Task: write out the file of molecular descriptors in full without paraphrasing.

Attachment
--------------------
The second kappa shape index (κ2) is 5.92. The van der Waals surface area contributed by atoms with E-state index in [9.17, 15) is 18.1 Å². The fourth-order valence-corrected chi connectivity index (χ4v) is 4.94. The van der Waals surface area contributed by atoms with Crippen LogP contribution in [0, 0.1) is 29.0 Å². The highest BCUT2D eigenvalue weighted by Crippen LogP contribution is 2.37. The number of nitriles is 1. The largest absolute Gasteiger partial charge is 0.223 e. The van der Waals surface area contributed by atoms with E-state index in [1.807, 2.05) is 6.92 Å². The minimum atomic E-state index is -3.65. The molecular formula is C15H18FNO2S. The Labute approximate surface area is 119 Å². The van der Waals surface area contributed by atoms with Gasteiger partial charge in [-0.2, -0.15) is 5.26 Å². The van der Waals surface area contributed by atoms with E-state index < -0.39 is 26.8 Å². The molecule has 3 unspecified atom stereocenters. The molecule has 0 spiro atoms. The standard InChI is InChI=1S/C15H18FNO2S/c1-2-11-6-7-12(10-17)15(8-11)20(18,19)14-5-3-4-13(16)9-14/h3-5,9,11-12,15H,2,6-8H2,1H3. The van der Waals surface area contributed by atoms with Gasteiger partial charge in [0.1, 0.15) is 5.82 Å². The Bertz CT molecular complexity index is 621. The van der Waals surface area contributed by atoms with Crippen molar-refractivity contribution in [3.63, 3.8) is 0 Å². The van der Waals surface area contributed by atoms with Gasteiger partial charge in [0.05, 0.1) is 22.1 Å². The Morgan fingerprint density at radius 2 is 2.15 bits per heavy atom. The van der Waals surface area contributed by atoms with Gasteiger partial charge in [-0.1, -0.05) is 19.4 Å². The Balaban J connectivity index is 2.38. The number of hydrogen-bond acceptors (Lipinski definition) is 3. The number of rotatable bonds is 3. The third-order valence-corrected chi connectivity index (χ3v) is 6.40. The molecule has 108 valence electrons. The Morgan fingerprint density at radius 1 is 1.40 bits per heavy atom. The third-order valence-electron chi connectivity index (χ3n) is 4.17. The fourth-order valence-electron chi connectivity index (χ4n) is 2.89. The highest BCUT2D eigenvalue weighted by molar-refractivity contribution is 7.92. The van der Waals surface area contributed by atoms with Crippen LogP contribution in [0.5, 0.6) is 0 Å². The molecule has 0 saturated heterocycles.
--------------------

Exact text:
The second kappa shape index (κ2) is 5.92. The van der Waals surface area contributed by atoms with E-state index in [9.17, 15) is 18.1 Å². The fourth-order valence-corrected chi connectivity index (χ4v) is 4.94. The van der Waals surface area contributed by atoms with Crippen LogP contribution in [0, 0.1) is 29.0 Å². The highest BCUT2D eigenvalue weighted by Crippen LogP contribution is 2.37. The number of nitriles is 1. The largest absolute Gasteiger partial charge is 0.223 e. The van der Waals surface area contributed by atoms with E-state index in [1.807, 2.05) is 6.92 Å². The minimum atomic E-state index is -3.65. The molecular formula is C15H18FNO2S. The Labute approximate surface area is 119 Å². The van der Waals surface area contributed by atoms with Gasteiger partial charge in [-0.2, -0.15) is 5.26 Å². The van der Waals surface area contributed by atoms with E-state index < -0.39 is 26.8 Å². The molecule has 3 unspecified atom stereocenters. The molecule has 0 spiro atoms. The standard InChI is InChI=1S/C15H18FNO2S/c1-2-11-6-7-12(10-17)15(8-11)20(18,19)14-5-3-4-13(16)9-14/h3-5,9,11-12,15H,2,6-8H2,1H3. The van der Waals surface area contributed by atoms with Gasteiger partial charge in [0.1, 0.15) is 5.82 Å². The Bertz CT molecular complexity index is 621. The van der Waals surface area contributed by atoms with Crippen molar-refractivity contribution in [3.63, 3.8) is 0 Å². The van der Waals surface area contributed by atoms with Gasteiger partial charge in [0.05, 0.1) is 22.1 Å². The Morgan fingerprint density at radius 2 is 2.15 bits per heavy atom. The van der Waals surface area contributed by atoms with Gasteiger partial charge in [-0.1, -0.05) is 19.4 Å². The Balaban J connectivity index is 2.38. The number of hydrogen-bond acceptors (Lipinski definition) is 3. The number of rotatable bonds is 3. The third-order valence-corrected chi connectivity index (χ3v) is 6.40. The molecule has 108 valence electrons. The Morgan fingerprint density at radius 1 is 1.40 bits per heavy atom. The third-order valence-electron chi connectivity index (χ3n) is 4.17. The fourth-order valence-electron chi connectivity index (χ4n) is 2.89. The highest BCUT2D eigenvalue weighted by molar-refractivity contribution is 7.92. The van der Waals surface area contributed by atoms with Crippen LogP contribution in [0.5, 0.6) is 0 Å². The molecule has 0 saturated heterocycles.